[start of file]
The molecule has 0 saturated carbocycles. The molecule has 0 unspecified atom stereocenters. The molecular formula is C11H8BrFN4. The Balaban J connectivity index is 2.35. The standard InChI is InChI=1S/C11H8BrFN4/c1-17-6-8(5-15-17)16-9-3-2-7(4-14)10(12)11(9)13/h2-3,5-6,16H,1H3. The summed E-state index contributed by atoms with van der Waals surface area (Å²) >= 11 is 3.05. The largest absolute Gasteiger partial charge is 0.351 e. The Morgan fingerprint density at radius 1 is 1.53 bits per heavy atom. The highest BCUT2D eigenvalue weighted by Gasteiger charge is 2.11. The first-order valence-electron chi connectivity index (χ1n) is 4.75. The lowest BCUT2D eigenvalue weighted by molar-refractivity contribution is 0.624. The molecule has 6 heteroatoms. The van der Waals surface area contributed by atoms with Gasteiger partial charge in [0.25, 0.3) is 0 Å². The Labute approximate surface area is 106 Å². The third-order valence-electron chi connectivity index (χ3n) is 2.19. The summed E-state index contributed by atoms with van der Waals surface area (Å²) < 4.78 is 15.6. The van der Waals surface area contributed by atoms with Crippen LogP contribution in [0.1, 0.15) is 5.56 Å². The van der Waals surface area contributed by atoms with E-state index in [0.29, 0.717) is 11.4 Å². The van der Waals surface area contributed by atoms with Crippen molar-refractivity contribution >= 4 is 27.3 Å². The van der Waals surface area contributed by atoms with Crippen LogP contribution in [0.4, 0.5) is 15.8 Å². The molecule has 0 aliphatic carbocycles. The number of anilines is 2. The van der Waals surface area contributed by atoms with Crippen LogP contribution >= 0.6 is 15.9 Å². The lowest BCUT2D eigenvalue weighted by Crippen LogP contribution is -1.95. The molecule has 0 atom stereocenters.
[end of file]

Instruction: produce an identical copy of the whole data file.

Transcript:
The molecule has 0 saturated carbocycles. The molecule has 0 unspecified atom stereocenters. The molecular formula is C11H8BrFN4. The Balaban J connectivity index is 2.35. The standard InChI is InChI=1S/C11H8BrFN4/c1-17-6-8(5-15-17)16-9-3-2-7(4-14)10(12)11(9)13/h2-3,5-6,16H,1H3. The summed E-state index contributed by atoms with van der Waals surface area (Å²) >= 11 is 3.05. The largest absolute Gasteiger partial charge is 0.351 e. The Morgan fingerprint density at radius 1 is 1.53 bits per heavy atom. The highest BCUT2D eigenvalue weighted by Gasteiger charge is 2.11. The first-order valence-electron chi connectivity index (χ1n) is 4.75. The lowest BCUT2D eigenvalue weighted by molar-refractivity contribution is 0.624. The molecule has 6 heteroatoms. The van der Waals surface area contributed by atoms with Gasteiger partial charge in [0.25, 0.3) is 0 Å². The Labute approximate surface area is 106 Å². The third-order valence-electron chi connectivity index (χ3n) is 2.19. The summed E-state index contributed by atoms with van der Waals surface area (Å²) < 4.78 is 15.6. The van der Waals surface area contributed by atoms with Crippen LogP contribution in [0.1, 0.15) is 5.56 Å². The van der Waals surface area contributed by atoms with E-state index in [0.29, 0.717) is 11.4 Å². The van der Waals surface area contributed by atoms with Crippen molar-refractivity contribution >= 4 is 27.3 Å². The van der Waals surface area contributed by atoms with Crippen LogP contribution in [0.4, 0.5) is 15.8 Å². The molecule has 0 aliphatic carbocycles. The number of anilines is 2. The van der Waals surface area contributed by atoms with Crippen LogP contribution >= 0.6 is 15.9 Å². The lowest BCUT2D eigenvalue weighted by Crippen LogP contribution is -1.95. The molecule has 0 atom stereocenters.